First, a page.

American Bar Association Honors Heroes of the Trafficking in Persons Report

 In Blog

On June 26, the American Bar Association (ABA) honored six leaders who are at the forefront of the international fight against human trafficking. In recognition of their efforts to combat trafficking, raise international awareness, and build resources for survivors, the U.S. State Department recognized these activists as “Heroes of the Trafficking in Persons Report.” The diverse group of honorees, hailing from Thailand, Hungary, Taiwan, Morocco, Argentina and Cameroon, were also presented with official awards during a ceremony on June 27 to celebrate the release of the 2017 TIP Report.

The ABA event gave these leaders the opportunity to share their experiences with representatives from a variety of anti-trafficking organizations. Fielding questions from Vivian Huelgo, Chief Counsel of the ABA Center for Human Rights, the panelists were able to speak frankly on both their triumphs and setbacks in the fight against human trafficking, as well as the unique challenges facing vulnerable populations in their home countries.

Although each honoree brought a distinct perspective to the panel, one unifying theme that emerged was the extraordinary strength and courage of human trafficking survivors. Honoree Alika Kinan was the first survivor of human trafficking to win a civil case against traffickers in Argentina. In defiance of threats against herself and her loved ones, Kinan provided testimony that solidified her lawsuit against the leaders of a large trafficking ring. Now, Kinan works as an advocate for fellow survivors, and has served as an advisor to the Argentinian government in its campaign to bring other trafficking rings to justice.

Other honorees touched on the need for holistic approaches to combat human trafficking. Honoree Sister Vanaja Jasphine noted that women and children in Cameroon often become involved in human trafficking as a result of their vulnerable social status. She argued that anti-human trafficking legislation is only effective if it also targets the underlying socioeconomic factors that contribute to the crime’s existence. Fellow Honoree Viktoria Sebhelyi echoed this sentiment, adding that individuals involved in human trafficking often fail to recognize that they are being victimized. In order to increase the number of successful human trafficking prosecutions, Sebhelyi argued that governments and NGOs need to work to raise awareness of the many forms of human trafficking and encourage those in need to seek help.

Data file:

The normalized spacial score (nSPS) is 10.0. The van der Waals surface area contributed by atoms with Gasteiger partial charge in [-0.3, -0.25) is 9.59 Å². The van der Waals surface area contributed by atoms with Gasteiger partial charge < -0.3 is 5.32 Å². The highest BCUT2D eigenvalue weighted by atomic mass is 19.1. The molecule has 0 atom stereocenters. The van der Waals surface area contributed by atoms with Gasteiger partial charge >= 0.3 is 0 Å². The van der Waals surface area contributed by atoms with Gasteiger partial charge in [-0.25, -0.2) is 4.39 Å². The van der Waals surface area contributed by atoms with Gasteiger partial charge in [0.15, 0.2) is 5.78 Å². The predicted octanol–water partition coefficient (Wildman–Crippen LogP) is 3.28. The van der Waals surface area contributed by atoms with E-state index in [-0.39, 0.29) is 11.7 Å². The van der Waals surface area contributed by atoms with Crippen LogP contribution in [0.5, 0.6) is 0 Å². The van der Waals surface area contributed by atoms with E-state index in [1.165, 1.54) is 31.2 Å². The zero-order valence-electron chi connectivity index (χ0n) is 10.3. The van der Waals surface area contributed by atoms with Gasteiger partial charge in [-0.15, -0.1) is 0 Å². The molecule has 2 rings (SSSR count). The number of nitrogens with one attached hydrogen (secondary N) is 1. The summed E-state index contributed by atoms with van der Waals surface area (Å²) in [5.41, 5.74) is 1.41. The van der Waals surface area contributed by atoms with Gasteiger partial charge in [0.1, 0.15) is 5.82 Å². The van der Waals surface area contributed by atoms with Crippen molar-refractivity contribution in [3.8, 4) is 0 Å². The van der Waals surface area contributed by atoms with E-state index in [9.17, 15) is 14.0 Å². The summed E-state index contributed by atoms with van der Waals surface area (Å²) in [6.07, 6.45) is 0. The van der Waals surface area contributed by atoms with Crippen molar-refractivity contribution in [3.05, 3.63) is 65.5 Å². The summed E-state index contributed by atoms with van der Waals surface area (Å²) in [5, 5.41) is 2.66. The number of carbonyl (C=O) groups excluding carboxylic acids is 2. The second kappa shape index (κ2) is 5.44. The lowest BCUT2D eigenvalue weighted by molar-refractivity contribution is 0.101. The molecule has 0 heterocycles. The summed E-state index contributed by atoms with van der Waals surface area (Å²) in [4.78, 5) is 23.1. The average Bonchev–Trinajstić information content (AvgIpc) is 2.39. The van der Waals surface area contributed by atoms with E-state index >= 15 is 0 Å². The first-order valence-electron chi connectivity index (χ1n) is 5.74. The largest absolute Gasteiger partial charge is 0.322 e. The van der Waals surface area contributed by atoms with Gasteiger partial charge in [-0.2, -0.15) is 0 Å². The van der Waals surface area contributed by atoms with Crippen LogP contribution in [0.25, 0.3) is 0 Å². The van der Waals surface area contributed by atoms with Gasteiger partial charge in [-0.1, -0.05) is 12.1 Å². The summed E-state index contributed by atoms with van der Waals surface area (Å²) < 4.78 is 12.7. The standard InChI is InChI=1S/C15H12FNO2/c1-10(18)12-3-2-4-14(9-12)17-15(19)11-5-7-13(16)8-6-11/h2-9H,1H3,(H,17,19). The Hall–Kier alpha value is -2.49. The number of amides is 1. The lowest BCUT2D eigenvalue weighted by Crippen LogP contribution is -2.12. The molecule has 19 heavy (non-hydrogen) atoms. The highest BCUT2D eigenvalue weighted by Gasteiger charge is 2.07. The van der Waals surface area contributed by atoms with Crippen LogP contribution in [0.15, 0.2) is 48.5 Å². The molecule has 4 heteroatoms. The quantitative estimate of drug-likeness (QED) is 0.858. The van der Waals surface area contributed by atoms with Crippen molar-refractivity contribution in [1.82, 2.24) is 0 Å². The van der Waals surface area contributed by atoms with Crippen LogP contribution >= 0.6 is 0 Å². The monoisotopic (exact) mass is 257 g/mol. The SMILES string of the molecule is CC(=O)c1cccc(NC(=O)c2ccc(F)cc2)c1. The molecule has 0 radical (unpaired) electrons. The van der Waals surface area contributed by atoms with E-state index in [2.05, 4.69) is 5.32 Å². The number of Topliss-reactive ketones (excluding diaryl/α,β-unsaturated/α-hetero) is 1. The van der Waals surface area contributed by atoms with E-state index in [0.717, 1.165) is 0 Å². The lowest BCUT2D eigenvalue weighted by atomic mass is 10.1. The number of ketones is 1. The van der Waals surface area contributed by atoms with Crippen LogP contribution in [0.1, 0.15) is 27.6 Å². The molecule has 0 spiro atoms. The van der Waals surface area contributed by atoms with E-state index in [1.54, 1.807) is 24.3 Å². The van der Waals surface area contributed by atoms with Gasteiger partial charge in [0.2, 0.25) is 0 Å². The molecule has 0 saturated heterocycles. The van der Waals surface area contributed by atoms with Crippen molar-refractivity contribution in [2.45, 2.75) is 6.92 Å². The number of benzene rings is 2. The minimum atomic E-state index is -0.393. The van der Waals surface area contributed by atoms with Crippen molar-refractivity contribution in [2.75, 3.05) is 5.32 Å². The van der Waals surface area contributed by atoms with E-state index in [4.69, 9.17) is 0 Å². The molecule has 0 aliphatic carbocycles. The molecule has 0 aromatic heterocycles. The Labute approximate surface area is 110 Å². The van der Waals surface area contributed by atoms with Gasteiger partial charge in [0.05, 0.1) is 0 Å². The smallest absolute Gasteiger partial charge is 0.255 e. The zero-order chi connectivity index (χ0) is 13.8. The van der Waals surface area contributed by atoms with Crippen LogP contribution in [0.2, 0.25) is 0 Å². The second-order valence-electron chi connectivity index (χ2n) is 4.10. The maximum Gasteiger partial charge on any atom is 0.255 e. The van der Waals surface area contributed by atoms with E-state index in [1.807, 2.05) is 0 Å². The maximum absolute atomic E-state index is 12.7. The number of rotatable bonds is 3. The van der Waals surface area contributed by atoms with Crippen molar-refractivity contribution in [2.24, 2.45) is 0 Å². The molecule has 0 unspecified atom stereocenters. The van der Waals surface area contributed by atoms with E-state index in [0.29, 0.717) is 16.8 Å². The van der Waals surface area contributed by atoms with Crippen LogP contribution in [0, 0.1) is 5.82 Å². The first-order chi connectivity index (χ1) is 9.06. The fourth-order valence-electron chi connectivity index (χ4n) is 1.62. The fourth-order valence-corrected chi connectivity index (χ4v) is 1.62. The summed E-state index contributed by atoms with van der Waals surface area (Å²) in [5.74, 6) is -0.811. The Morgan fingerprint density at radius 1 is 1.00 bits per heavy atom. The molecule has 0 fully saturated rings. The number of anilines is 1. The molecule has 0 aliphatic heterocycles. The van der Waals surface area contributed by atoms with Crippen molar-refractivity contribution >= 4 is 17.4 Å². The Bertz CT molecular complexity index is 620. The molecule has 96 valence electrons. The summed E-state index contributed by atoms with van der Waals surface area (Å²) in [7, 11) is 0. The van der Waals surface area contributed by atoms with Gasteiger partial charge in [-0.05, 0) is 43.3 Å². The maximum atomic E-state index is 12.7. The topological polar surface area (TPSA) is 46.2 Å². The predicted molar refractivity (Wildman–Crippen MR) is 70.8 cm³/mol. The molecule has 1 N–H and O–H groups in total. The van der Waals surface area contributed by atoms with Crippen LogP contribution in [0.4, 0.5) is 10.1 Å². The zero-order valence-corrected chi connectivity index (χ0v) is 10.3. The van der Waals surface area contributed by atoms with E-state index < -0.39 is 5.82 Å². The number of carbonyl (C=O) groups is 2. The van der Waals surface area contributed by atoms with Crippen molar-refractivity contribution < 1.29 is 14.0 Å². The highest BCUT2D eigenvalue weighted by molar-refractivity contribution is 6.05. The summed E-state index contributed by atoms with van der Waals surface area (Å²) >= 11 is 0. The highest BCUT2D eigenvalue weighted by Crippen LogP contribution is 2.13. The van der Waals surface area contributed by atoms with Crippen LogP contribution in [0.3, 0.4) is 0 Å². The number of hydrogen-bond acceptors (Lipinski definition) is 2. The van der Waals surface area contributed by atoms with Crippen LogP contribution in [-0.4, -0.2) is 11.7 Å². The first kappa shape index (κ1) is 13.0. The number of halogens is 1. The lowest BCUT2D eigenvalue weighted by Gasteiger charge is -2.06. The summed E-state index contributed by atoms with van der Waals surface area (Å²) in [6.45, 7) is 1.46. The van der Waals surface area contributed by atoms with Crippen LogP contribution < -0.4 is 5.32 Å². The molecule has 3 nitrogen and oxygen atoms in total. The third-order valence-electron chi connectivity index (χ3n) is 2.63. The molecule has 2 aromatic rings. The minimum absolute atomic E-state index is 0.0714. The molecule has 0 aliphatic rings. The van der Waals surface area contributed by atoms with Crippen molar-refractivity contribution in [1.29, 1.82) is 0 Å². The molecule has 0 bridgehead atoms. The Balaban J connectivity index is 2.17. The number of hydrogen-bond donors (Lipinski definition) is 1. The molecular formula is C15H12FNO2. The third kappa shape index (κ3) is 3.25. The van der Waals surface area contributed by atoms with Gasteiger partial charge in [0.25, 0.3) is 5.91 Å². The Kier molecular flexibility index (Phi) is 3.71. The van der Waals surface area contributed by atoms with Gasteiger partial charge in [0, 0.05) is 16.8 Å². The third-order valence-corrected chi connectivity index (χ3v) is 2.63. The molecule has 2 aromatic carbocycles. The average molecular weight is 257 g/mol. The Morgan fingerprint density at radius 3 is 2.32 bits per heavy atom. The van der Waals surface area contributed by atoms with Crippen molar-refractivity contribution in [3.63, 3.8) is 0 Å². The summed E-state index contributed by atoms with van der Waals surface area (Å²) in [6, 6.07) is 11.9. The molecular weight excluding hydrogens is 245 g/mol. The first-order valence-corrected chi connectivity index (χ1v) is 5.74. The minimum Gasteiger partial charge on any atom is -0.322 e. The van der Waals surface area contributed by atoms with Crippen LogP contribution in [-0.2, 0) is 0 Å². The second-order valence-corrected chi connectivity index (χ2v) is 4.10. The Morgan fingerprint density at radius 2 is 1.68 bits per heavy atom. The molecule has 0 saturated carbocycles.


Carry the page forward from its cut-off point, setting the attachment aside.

Honorees Judge Amina Oufroukhi and Allison Lee provided insightful commentary on the process of providing legal resources to human trafficking survivors. As the head of a special unit within the Morrocan Justice Department, Judge Oufroukhi spearheaded her government’s response to combatting human trafficking in the courts. Additionally, Oufroukhi oversaw the development of an extensive network of social workers and advocates that provides critical support to survivors of human trafficking.

Honoree Allison Lee founded the first labor union for foreign fishery workers in Taiwan. In order to raise awareness of the poor working conditions facing these workers, Lee launched a massive data collection campaign. By cataloging the broker fees, housing deductions and other severe penalties imposed on fishery workers, Lee hopes to build support for substantial labor law reform. Both Oufroukhi and Lee stressed the importance of a collaborative and open approach to creating sustainable and significant legal reforms.

Finally, honoree Boom Mosby of Taiwan explained how her organization is working to bring anti-trafficking activism to the digital age. Utilizing her background in computer technology, Mosby helped shape Taiwan’s online fight against human trafficking, creating comprehensive training materials for Taiwan’s law enforcement officers. Thanks to Mosby’s efforts, Taiwanese police now have extensive protocols for evidence collection, intelligence gathering, and interdiction of human trafficking conducted through online portals.

The ABA event provided a platform for these Heroes of the TIP to share their stories with fellow activists and anti-trafficking professionals. The Amara Legal Center joins this community in celebrating the achievements and honoring the stories of these remarkable individuals.

Erik Zornes is a second year student at the University of Virginia School of Law and an intern at the Amara Legal Center. He plans to pursue a career in public service.

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